‘High Steaks: How focusing on agriculture can ensure the EU meets its methane reduction goals‘
This report presents information on methane emissions in Europe and critiques the EU’s legislative approach for reducing methane in the agricultural sector.
EU Methane Emissions
In the EU, domestic anthropogenic sources of methane emissions amount to 15.2 megatonnes (Million tonnes Mt) per year. This is roughly equivalent to the total emissions from 100 coal-fired power plants. The majority of methane emissions come from three sectors, agriculture, waste and energy. In 2019, 53% of emissions came from the agricultural sector (largely from meat and dairy production as cattle contribute a disproportionate proportion of these emissions), 27% from the waste sector and 13% from the energy sector.
Methane Emissions from Farmed Animals in the EU is equivalent to 50 coal-fired power plants
The agricultural sector is the largest source of methane emissions in the EU, emitting 8 Mt per year. This is equivalent to the total emissions from 50 coal-fired power plants. Most of the sector’s emissions (82%) are caused by the digestive systems of ruminants, known as enteric fermentation, with cattle being by far the largest culprit (responsible for 86% of these emissions). The remaining 18% of the sector’s emissions are caused by manure.
Europe’s Inadequate Steps to Reduce Methane Emissions
Despite agriculture’s being the largest emitter of methane in the EU it is also the sector that current EU policies neglect the most. From now to 2030, a mere 3.7% reduction of non-CO2 emissions (including methane) in the agriculture sector is expected under current policies and developments.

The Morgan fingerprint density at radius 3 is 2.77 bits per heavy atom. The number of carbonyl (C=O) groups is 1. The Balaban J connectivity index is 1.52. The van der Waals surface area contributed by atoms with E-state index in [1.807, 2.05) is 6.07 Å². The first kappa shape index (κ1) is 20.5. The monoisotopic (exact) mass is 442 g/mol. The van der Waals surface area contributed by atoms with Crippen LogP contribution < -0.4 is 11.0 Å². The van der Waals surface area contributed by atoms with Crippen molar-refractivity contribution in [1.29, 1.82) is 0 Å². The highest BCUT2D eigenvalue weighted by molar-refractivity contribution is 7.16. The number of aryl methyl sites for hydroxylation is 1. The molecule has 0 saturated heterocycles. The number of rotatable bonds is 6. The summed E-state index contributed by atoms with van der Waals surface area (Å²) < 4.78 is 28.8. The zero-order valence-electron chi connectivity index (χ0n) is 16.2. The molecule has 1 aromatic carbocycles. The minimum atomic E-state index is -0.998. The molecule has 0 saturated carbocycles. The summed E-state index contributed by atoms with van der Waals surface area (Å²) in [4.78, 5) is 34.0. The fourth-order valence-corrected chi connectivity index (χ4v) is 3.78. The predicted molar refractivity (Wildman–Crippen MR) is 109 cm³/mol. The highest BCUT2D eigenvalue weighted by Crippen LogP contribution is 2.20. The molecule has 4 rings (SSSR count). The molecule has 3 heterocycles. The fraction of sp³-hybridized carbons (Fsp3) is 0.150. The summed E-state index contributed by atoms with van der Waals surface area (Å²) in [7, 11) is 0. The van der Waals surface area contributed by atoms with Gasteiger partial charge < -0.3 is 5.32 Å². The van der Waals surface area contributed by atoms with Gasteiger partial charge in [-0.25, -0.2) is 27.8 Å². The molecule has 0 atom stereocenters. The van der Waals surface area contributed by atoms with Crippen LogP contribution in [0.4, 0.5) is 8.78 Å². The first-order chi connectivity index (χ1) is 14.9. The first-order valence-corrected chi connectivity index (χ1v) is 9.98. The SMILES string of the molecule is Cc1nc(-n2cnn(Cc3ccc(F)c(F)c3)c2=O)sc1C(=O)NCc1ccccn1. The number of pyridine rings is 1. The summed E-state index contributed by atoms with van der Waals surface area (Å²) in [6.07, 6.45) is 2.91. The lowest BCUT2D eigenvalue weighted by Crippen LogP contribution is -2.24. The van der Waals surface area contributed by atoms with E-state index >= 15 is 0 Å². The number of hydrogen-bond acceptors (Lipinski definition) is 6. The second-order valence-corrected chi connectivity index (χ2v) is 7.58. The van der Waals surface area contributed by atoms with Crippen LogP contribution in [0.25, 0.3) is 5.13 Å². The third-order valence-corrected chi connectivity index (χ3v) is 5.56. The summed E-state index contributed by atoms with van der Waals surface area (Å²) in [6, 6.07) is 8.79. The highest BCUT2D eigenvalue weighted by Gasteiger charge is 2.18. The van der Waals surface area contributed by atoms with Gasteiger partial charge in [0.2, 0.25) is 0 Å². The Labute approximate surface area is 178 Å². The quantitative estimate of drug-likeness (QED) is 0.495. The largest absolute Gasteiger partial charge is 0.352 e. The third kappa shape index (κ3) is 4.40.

EU policies are increasingly turning to fostering anaerobic digestion of manure in digestion units. This allows manure to be converted into biogas, which, once upgraded to biomethane by removing CO2 and other gases, has a gas composition similar to that of natural gas. The sooner manure is digested, the lower the methane emissions from manure storage. However, methane emissions are also released from the digestate (the material remaining after anaerobic digestion), and methane leakages occur during the digestion process, which is why a limited methane reduction was estimated for these measures. It is worth noting that anaerobic digestion, because of the economic incentive from biogas production, can have the perverse effect of increasing livestock production, and therefore methane emissions overall (especially because livestock’s enteric fermentation contributes far more than their manure). According to the non-vegan organisation Feedback, “The Anaerobic Digestion (AD) industry – which produces “biogas” from organic wastes and crops – at best provides a sticking plaster to problems like food waste and the intensive livestock industry, and at worst it is actively expands polluting industries. We need to redirect the millions in public subsidies currently spent on AD to better causes like preventing food waste, planting trees, solar and wind energy and dietary shifts to plant-based diets.”